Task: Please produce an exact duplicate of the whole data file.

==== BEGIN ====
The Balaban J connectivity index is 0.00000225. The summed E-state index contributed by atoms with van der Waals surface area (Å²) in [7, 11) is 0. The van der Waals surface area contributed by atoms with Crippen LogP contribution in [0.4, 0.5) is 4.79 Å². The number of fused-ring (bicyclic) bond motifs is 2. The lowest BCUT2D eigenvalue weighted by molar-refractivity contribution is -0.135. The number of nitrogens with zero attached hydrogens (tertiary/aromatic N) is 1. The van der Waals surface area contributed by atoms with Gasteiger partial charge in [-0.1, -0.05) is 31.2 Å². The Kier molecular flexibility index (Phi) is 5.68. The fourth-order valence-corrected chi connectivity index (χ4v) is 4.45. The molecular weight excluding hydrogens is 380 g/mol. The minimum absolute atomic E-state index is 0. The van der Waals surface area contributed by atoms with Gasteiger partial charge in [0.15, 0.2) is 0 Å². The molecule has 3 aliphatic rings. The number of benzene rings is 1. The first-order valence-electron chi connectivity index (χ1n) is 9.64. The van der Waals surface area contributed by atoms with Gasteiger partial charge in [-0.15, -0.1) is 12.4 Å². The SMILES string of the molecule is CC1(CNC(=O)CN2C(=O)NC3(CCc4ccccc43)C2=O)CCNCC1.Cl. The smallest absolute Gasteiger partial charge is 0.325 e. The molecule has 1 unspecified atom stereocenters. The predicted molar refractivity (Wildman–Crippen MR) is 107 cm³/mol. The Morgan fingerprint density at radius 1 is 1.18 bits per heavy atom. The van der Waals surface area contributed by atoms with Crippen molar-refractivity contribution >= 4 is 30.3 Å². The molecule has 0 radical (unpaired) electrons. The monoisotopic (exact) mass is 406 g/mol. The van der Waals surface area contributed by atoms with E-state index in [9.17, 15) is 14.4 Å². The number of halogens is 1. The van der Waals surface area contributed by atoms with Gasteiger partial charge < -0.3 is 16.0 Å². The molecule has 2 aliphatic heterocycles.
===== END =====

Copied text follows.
The Balaban J connectivity index is 0.00000225. The summed E-state index contributed by atoms with van der Waals surface area (Å²) in [7, 11) is 0. The van der Waals surface area contributed by atoms with Crippen LogP contribution in [0.4, 0.5) is 4.79 Å². The number of fused-ring (bicyclic) bond motifs is 2. The lowest BCUT2D eigenvalue weighted by molar-refractivity contribution is -0.135. The number of nitrogens with zero attached hydrogens (tertiary/aromatic N) is 1. The van der Waals surface area contributed by atoms with Gasteiger partial charge in [-0.1, -0.05) is 31.2 Å². The Kier molecular flexibility index (Phi) is 5.68. The fourth-order valence-corrected chi connectivity index (χ4v) is 4.45. The molecular weight excluding hydrogens is 380 g/mol. The minimum absolute atomic E-state index is 0. The van der Waals surface area contributed by atoms with Gasteiger partial charge in [0.15, 0.2) is 0 Å². The molecule has 3 aliphatic rings. The number of benzene rings is 1. The first-order valence-electron chi connectivity index (χ1n) is 9.64. The van der Waals surface area contributed by atoms with Gasteiger partial charge in [-0.15, -0.1) is 12.4 Å². The SMILES string of the molecule is CC1(CNC(=O)CN2C(=O)NC3(CCc4ccccc43)C2=O)CCNCC1.Cl. The smallest absolute Gasteiger partial charge is 0.325 e. The molecule has 1 unspecified atom stereocenters. The predicted molar refractivity (Wildman–Crippen MR) is 107 cm³/mol. The Morgan fingerprint density at radius 1 is 1.18 bits per heavy atom. The van der Waals surface area contributed by atoms with Crippen molar-refractivity contribution >= 4 is 30.3 Å². The molecule has 0 radical (unpaired) electrons. The monoisotopic (exact) mass is 406 g/mol. The van der Waals surface area contributed by atoms with E-state index in [9.17, 15) is 14.4 Å². The number of halogens is 1. The van der Waals surface area contributed by atoms with Gasteiger partial charge < -0.3 is 16.0 Å². The molecule has 2 aliphatic heterocycles.